Brian Cashman’s contract expired on Oct. 31, but he is still operating as the New York Yankees general manager on a handshake agreement and is expected to officially return soon.
However, Cashman’s tenure has turned sour in the eyes of the Bronx faithful.
The Yankees have not won, or appeared in, a World Series since 2009. It’s their second-longest title drought since winning their first title in 1923, and their 13 seasons without a pennant are tied for their longest since then, as well.
Despite that, both Cashman and Aaron Boone are practically guaranteed to return in 2023.
The Yankees at one point were in conversations to be the best team of all time when they were on pace for 120 wins in the summer. They subsequently went on an extended swoon, won “only” 99 games, and got swept in the ALCS by the Houston Astros, their third ALCS loss since 2017 — all to Houston.
However, the general manager brushed off the notion that something is wrong with the Yankees’ process, which, along with many teams, has become heavily analytical.
“People don’t get let go because of results. If they have a good process, and they’re doing the job well, and they have sound answers and reasonings, and the ultimate outcome doesn’t happen, I think that’s taken into account…” he told reporters on Friday. “The (members in the analytics department) that we’ve lost along the way are the ones that refuse to adapt and adjust and grow with what’s out there in the industry, because there’s always something new that’s happening.”
Cashman later added that his analytics department is “unbelievably good at what they do” and noted that several teams have tried to bring in some members of that department.
It was an embarrassing end to the season, but the writing was on the wall — from July 9 through the end of the season, the Yankees were an under-.500 team.
Several injuries played a factor, however, and many players were called up in emergency situations. With the injuries, Cashman feels it’s almost unfair to judge the Yankees’ end result.
“I think we typically have teams on a yearly basis that enter the postseason that have a chance to win. This year’s particular squad, we got depleted going into the postseason,” he said. “We had a lot of injuries, so I think referencing the (sub-.500 record in the second half) I think doesn’t reflect the talent and reflected a lot of havoc wreaked on the roster as we entered the second half as well as entering the postseason and put us in a position to figure (things) out…
“We had a few guys unfortunately rehabbing during the postseason. Not ideal, but those are the type of guys that if we can get them right will give us our best chance. I think ultimately that was why we entered the postseason (in a slump). It’s just how it played out.”
Boone was brought in as manager after the Yankees did not bring back Joe Girardi after he took a young, retooling team to Game 7 of the 2017 ALCS — they may have made it to the World Series had the Astros not been stealing signs.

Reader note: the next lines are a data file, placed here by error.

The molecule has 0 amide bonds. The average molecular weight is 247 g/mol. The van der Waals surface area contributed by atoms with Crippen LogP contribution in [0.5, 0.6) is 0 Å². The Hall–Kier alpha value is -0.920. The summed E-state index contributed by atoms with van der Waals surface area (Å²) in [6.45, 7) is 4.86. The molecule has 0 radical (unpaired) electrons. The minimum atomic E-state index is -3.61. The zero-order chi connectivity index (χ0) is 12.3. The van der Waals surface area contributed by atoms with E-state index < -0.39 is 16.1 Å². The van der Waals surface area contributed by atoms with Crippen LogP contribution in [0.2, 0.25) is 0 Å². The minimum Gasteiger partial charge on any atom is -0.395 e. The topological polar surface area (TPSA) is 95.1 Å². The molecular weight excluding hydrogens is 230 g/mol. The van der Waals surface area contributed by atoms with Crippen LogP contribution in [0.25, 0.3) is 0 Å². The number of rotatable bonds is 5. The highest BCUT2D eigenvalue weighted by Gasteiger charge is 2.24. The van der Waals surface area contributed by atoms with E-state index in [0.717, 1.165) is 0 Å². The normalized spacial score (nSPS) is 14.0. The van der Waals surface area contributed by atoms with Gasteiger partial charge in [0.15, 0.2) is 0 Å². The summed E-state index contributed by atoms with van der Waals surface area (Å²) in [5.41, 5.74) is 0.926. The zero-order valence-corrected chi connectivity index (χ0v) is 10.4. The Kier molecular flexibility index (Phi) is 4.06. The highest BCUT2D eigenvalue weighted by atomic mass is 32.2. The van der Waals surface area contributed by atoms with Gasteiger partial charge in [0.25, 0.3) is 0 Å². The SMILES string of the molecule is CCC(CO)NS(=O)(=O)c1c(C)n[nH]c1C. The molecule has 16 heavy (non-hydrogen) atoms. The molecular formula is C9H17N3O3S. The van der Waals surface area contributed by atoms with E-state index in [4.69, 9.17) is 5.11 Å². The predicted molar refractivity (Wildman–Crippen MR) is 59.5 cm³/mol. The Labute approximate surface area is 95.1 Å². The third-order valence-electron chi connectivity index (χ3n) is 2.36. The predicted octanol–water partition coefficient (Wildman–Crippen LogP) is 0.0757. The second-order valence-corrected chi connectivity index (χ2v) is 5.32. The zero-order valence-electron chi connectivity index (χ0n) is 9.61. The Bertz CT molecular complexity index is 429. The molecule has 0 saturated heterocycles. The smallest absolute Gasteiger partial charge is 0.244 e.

But since Boone’s tenure began in 2018, they have gone backwards. The team has not won three ALCS games yet since he’s been in the Bronx.
However, Cashman has all the confidence in the world that Boone is the man to lead the Yankees to the promised land.
“I think Aaron did a great job,” Cashman said. “I think he’s got a great demeanor, a great rapport with his players, and when we were firing on all cylinders and healthy, we were tough to beat. It was fun to watch… He never wavered, his staff never wavered, in terms of we can still figure this out and we’ll find a way. And that came with challenges as we entered the postseason.
“I do not question his process. I do not question his commitment with his staff and being in the best position they possibly can to make in-game decisions. They’re not easy. They’re really obviously difficult as the ebbs and flows of these innings play out and what’s available for you that day. I certainly believe in Aaron Boone and know he’s paid to the make difficult decisions on the run. I know a lot goes into them. Every one he makes, am I gonna agree with? The answer is obviously not gonna be yes. But I’m certainly not capable of managing a major league team, and there’s very few people that are. I think he’s really good at it.”
But the question remains — how in the world do they get past the Astros? The Astros have eliminated the Yankees from the postseason four times in the last eight seasons. On top of that, as Cashman noted himself, New York plays in a stacked division while teams like the Seattle Mariners and Cleveland Guardians are on the come-up.
Cashman admitted the Yankees were not better than the Astros heading into this ALCS, and they knew they’d have their hands full and have to play their best baseball.
“It’s certainly frustrating…” he said. “Back to the drawing board. Continue to explore all opportunities, improve on what we already have control of, and import, whether it’s free agents or trades, things that can make a difference.”
The Astros are presently one win away from winning the World Series again, while the Yankees’ future remains a large question mark.